Tag Archives: Trinity

The God of Mistaken Identities: Or Is There Only One God?

By Eugene C. Scott

I’m a man of mistaken identity. I can’t count the times people have said, “I have a friend who looks just like you.” Sometimes I get mistaken for a celebrity. I know, I know. What can I say? When my hair turned gray, some said I looked like Richard Gere. I made them take it back.

The worst is when people say, “You’re not the Dr. Gene Scott are you?” They always have wry smiles on their faces. (He was a brilliant, crazy, heretical TV preacher) But the joke gets old. Even though it is an honor to be mistaken for famous people or even an infamous preacher (who many would describe as brilliant but crazy–and possibly a heretic), I want to be known as me–not someone else. I am an individual. On the surface I may look, act, and sound like someone else. But if you get to know me, you’ll find out who I really am. Different. Unique.

It seems that God suffers from mistaken identity too.

It’s common today for people to assert that it doesn’t matter which god you believe in or which name you call God because they are all the same. After all, our many gods–at first–look so similar it’s easy to mistake them.

For example, the Hindu gods of Brahma, Vishnu, and Shiva each represent in turn a creator, sustainer, and ender of life. On the surface this sounds like Christianity’s trinity. Digging deeper, however, you discover the differences between the Hindu gods and the Christian God are as profound as the differences between me and Richard Gere. A simple case of mistaken identity. But a dangerous one.

The late Joseph Campbell–who studied what he called the god myths common in almost every culture on the planet–found so many similarities in the myths that he concluded that humans invented the concept of god and that we endowed these gods with many similar traits because it is human to do so. We invent them in our own image.

Other thinkers, including C.S. Lewis, look at the same facts and conclude that our god myth similarities come from God himself. We take the truths we see about God and attach them to lesser gods of our own invention because we twist and misunderstand the data about the God who does exist.

Still we want all gods to be the same. I understand this belief. Believing this feels better and it is a lot easier to say everyone is right. I once took this tack when people asked me if I preferred to be called Gene or Eugene.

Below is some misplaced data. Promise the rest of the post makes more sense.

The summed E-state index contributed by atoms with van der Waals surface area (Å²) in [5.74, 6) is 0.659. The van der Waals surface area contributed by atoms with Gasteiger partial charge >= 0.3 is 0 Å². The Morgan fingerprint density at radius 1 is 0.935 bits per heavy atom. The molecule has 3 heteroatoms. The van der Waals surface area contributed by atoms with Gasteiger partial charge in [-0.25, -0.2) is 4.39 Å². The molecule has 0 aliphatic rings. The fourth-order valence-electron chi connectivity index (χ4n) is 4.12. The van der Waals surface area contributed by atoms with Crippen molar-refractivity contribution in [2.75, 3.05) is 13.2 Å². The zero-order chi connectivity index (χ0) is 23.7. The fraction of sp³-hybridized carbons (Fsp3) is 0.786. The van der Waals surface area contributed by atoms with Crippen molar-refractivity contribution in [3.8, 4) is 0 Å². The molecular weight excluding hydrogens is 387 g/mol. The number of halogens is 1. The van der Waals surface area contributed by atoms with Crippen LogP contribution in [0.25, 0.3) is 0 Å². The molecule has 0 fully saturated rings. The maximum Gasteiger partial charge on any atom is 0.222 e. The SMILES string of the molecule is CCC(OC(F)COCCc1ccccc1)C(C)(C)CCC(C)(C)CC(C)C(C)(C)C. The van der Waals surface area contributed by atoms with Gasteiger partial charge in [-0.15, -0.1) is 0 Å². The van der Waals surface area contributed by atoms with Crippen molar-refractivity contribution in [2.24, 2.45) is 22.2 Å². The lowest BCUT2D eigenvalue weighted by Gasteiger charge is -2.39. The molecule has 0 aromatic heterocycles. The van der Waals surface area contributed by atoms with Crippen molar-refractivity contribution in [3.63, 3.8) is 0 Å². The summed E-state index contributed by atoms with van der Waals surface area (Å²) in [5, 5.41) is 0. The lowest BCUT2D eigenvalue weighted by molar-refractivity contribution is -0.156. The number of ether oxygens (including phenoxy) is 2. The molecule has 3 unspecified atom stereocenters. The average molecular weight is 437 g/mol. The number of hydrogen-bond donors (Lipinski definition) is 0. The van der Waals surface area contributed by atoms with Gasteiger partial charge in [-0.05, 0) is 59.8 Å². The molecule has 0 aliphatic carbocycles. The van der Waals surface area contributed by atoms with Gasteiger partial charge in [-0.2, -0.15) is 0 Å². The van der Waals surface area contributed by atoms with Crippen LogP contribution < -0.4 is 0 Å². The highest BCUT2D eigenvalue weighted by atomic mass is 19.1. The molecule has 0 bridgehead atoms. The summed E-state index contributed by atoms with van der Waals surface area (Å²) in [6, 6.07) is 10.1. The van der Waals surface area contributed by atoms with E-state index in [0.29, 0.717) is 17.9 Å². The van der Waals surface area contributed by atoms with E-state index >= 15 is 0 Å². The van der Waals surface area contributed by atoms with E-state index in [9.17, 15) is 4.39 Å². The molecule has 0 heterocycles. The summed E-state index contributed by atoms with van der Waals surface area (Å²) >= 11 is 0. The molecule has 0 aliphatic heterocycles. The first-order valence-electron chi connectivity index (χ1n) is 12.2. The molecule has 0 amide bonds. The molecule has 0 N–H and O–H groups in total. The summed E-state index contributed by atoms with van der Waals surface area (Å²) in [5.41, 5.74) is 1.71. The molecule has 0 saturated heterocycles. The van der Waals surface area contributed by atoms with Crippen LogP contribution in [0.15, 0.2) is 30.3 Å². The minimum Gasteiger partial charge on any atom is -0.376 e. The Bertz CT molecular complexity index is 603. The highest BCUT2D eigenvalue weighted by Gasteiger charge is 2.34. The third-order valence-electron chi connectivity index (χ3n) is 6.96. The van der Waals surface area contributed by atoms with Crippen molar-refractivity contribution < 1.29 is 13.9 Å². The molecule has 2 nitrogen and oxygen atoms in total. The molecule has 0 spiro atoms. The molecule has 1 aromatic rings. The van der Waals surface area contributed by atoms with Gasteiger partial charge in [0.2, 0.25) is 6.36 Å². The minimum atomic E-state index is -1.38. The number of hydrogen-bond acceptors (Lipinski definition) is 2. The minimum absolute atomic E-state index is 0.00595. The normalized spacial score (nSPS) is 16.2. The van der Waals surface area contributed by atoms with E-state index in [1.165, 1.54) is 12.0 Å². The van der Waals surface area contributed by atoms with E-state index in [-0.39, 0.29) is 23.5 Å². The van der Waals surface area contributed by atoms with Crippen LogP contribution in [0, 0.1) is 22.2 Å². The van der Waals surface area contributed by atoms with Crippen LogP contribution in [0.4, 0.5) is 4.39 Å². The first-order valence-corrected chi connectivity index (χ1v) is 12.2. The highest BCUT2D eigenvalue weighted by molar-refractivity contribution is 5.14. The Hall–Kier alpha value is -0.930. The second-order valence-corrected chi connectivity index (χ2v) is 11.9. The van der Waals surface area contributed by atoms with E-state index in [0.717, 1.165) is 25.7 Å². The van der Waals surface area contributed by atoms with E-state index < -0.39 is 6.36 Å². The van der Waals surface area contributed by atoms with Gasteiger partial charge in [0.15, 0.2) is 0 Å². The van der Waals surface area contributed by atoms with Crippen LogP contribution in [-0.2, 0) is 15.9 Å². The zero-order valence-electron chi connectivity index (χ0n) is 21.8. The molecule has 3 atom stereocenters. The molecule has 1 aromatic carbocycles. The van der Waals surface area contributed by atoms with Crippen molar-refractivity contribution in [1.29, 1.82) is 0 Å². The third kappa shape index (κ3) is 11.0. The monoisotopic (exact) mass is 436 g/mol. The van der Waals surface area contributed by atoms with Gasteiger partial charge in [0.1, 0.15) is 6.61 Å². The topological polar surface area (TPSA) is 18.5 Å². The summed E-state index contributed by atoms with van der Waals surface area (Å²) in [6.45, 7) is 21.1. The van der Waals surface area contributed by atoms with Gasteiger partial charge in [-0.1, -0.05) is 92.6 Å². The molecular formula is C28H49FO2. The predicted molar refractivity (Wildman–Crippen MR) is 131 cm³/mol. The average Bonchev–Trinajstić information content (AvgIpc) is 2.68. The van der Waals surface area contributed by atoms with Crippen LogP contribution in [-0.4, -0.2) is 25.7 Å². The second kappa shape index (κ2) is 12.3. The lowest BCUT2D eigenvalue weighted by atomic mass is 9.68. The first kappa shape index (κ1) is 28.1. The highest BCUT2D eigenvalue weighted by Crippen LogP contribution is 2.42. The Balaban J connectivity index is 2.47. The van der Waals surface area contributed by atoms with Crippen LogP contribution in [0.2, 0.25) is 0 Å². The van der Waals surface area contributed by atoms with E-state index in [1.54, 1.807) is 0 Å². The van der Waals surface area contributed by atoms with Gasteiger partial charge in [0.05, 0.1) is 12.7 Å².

“Whatever you want,” I’d say, not wanting to make them uncomfortable. This backfired and confused them because they would not know what to call me. Worse I was being dishonest. I did care. If I have to go by such an odd–almost goofy–name, I prefer the full version: Eugene. The full version means “well born, noble.” “Gene” just means “origin.” Also Gene could be confused as a girl’s name. Plus I’m a Eugene not a Gene. Eugene describes me better. It fits. And that’s what my mom named me.

Yes, I’ll answer to Gene–or even Tom, Dick, and Harry–for a time. But once you really know me, you will call me by my real name. Otherwise, I will realize you don’t really know me and probably don’t want to.

The same is true for knowing God. Of course we are not talking only about arbitrary naming. Of course a mere meaningless name makes no difference. Names in older times, however, were chosen not by popularity but as a descriptor. They let others know more about you. The core you.

Moses asked the Burning Bush, after God commanded him to confront Egypt about keeping Israel captive, “Who should I say is sending me?”

“I Am,” God named himself. The One who Is, always has Been, always will Be. The One source of all life.

This is important because most other gods only claim to be a part of the source of life such as a river or fertility or the sun or–as in Hinduism–the beginning (Brahma), the middle (Vishnu), or the end (Shiva) of life.

Does it matter what we call God? Yes, just as it is crucial that I call you by your correct name and follow that naming with a knowing, so it is with God. Someone once said, tell me about the god you don’t believe in. I probably don’t believe in that god either. This can only make sense if there are things that are true about God and things that are not true. I cannot be Eugene and Jack, tall and short, vengeful and full of grace all at the same time. It is not possible for me to be the cigar smoking, ranting and raving, cussing, crazy theological wild man Dr. Gene Scott just because you call me by his name.